# Why does not Maple plot $y$=$x^{1/3}$ properly? [closed]

Many of my students have asked me this simple question:

"Why does not Maple plot $y$=$x^{1/3}$ properly?"

I have examined it by myself. Also, I ploted the absolute value of $y$ and think that, it is a defect in this maths tool. Is there any suggestion? Thanks.

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## closed as off-topic by Jonas Meyer, Claude Leibovici, John, Najib Idrissi, DirkMar 26 at 8:59

This question appears to be off-topic. The users who voted to close gave this specific reason:

• "This question is not about mathematics, within the scope defined in the help center." – Jonas Meyer, Claude Leibovici, John, Najib Idrissi
If this question can be reworded to fit the rules in the help center, please edit the question.

How does it plot it? Can you include an image? –  ShreevatsaR Jun 22 '11 at 14:06
General remarks, without knowing the issue here: An accurate approach to plotting relations is interval arithmetic with successive refinement, as exemplified by the excellent program GrafEq previously mentioned here, here, here. Many other programs get graphs wrong. Unfortunately GrafEq is Windows-only, and I don't know other software using this approach. –  ShreevatsaR Jun 22 '11 at 14:12
@shreevatsar: Yes! I think such this program shows some plots wrong. As Gortaur said below, Maple does not plot it for $x$<0. Thanks for your advice. –  Babak S. Jun 22 '11 at 15:46
Actually, I wouldn't say Maple is making a mistake for this particular plot; it's just using a different convention. But there are probably other plots which have subtle mistakes. :-) –  ShreevatsaR Jun 22 '11 at 19:41
+1 nice question –  Software Mar 24 '13 at 20:36

What to you mean with a "proper" plot? As I can guess the problem is that Maple does not plot it for $x<0$. Usually $x^\alpha$ for $\alpha\notin \mathbb{N}$ is defined only for non-negative $x$.

I mean, that if we allow to calculate $(-1)^{1/3}$ then $$-1 = (-1)^{1/3} = (-1)^{2/6} = (1)^{1/6}=1.$$

On the other hand, sometimes $x^{1/n}$ for an odd $n$ can be defined as a real root of $y^n = x$ - so this is a matter of convention.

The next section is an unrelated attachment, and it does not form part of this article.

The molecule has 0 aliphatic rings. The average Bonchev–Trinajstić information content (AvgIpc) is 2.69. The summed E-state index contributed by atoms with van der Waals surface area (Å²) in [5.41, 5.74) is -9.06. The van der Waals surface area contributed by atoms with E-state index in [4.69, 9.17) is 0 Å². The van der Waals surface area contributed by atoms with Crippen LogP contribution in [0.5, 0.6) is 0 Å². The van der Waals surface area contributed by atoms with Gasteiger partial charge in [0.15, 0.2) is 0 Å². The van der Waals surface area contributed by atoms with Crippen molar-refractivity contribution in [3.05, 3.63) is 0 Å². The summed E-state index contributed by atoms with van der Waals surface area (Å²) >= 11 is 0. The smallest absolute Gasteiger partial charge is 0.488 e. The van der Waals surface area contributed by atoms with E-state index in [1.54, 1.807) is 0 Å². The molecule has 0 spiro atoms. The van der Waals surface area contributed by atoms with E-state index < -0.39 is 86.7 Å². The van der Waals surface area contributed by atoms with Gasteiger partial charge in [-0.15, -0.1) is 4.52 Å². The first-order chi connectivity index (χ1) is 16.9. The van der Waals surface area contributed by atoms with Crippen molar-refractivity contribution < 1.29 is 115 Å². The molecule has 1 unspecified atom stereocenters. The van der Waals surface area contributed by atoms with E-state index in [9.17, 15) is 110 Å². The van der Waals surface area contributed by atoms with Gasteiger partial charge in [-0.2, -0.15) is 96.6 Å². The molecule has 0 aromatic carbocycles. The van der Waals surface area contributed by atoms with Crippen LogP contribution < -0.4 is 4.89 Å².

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Thanks for explanation. Good hints. :) –  Babak S. Jun 22 '11 at 15:49

According to Maple, $x^{1/3}$ is a non-real complex number when $x<0$.
evalf((-1)^(1/3)) yields .5000000001+.8660254037*I

If you want to force the real cube root, use surd ... type ?surd for information.

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Illustrating practical example! Thanks. –  Babak S. Jun 22 '11 at 15:55
It is a Frequently Asked Question: maplesoft.com/support/faqs/detail.aspx?sid=32703&cid=358 or, see: maplesoft.com/support/help/Maple/view.aspx?path=root and other places in the Maple help system. –  acer Jun 22 '11 at 19:14

I suspect Maple, like many other computer algebra systems, decides that $a^b$ for negative real $a$ and real $b$ to be something like $|a|^b \; e^{i \pi b}$.

This makes a lot of sense as a convention (it is continuous in $b$), even if it might be unexpected for $k$ as the reciprocal of a positive integer.

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If $z < 0$, Maple is using the principal branch of the log along with the identity $$z^{1/3} = \exp((1/3)*\log(z)).$$
If you use $z = -1$, you get $$z^{1/3} = \exp((1/3)*\log(z)) = \exp(1/3*\pi) = \exp(i\pi/3) = {1 + \sqrt{3}\over 2}.$$ In a word, Maple is being "scrupulous to a fault." It's a small price to pay for the program being so complex-number savvy.

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I presume that $z^{1/)}$ should be $z^{1/3}$, not something else. –  Peter Taylor Jun 22 '11 at 16:11